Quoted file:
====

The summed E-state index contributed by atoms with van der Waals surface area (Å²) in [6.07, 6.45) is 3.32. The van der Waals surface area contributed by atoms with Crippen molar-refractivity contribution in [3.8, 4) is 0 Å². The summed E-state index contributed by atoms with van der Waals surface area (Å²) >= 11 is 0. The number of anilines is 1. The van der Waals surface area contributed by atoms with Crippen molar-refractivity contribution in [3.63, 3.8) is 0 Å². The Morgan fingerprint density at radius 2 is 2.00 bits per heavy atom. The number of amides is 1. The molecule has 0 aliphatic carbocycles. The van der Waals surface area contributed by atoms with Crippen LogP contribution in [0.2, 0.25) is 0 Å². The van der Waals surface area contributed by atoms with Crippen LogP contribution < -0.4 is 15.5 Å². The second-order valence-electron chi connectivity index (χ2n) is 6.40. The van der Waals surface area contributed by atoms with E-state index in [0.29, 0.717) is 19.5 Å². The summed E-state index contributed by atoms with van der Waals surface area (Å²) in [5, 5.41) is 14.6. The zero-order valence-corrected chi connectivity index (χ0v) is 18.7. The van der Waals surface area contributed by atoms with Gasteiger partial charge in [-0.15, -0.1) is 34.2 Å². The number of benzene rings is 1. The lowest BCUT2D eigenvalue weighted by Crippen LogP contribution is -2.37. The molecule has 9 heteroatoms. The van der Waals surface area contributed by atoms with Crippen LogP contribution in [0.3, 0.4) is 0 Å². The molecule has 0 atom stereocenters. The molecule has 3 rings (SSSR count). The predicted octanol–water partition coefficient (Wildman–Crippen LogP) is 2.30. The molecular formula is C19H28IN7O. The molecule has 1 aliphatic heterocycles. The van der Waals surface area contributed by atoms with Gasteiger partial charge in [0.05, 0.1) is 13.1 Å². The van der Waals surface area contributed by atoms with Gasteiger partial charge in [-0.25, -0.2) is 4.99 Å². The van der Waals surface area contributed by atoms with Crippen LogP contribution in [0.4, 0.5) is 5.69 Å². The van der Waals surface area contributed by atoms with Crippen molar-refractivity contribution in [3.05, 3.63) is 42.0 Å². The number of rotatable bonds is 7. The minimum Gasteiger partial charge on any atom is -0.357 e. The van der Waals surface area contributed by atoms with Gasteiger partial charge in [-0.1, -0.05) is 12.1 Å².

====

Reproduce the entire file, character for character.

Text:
The summed E-state index contributed by atoms with van der Waals surface area (Å²) in [6.07, 6.45) is 3.32. The van der Waals surface area contributed by atoms with Crippen molar-refractivity contribution in [3.8, 4) is 0 Å². The summed E-state index contributed by atoms with van der Waals surface area (Å²) >= 11 is 0. The number of anilines is 1. The van der Waals surface area contributed by atoms with Crippen molar-refractivity contribution in [3.63, 3.8) is 0 Å². The Morgan fingerprint density at radius 2 is 2.00 bits per heavy atom. The number of amides is 1. The molecule has 0 aliphatic carbocycles. The van der Waals surface area contributed by atoms with Crippen LogP contribution in [0.2, 0.25) is 0 Å². The van der Waals surface area contributed by atoms with Crippen LogP contribution < -0.4 is 15.5 Å². The second-order valence-electron chi connectivity index (χ2n) is 6.40. The van der Waals surface area contributed by atoms with E-state index in [0.29, 0.717) is 19.5 Å². The summed E-state index contributed by atoms with van der Waals surface area (Å²) in [5, 5.41) is 14.6. The zero-order valence-corrected chi connectivity index (χ0v) is 18.7. The van der Waals surface area contributed by atoms with Gasteiger partial charge in [-0.15, -0.1) is 34.2 Å². The number of benzene rings is 1. The lowest BCUT2D eigenvalue weighted by Crippen LogP contribution is -2.37. The molecule has 9 heteroatoms. The van der Waals surface area contributed by atoms with Crippen LogP contribution in [0.3, 0.4) is 0 Å². The molecule has 0 atom stereocenters. The molecule has 3 rings (SSSR count). The predicted octanol–water partition coefficient (Wildman–Crippen LogP) is 2.30. The molecular formula is C19H28IN7O. The molecule has 1 aliphatic heterocycles. The van der Waals surface area contributed by atoms with Gasteiger partial charge in [0.05, 0.1) is 13.1 Å². The van der Waals surface area contributed by atoms with Gasteiger partial charge in [-0.25, -0.2) is 4.99 Å². The van der Waals surface area contributed by atoms with Crippen LogP contribution in [0.4, 0.5) is 5.69 Å². The van der Waals surface area contributed by atoms with Crippen molar-refractivity contribution in [3.05, 3.63) is 42.0 Å². The number of rotatable bonds is 7. The minimum Gasteiger partial charge on any atom is -0.357 e. The van der Waals surface area contributed by atoms with Gasteiger partial charge in [-0.1, -0.05) is 12.1 Å².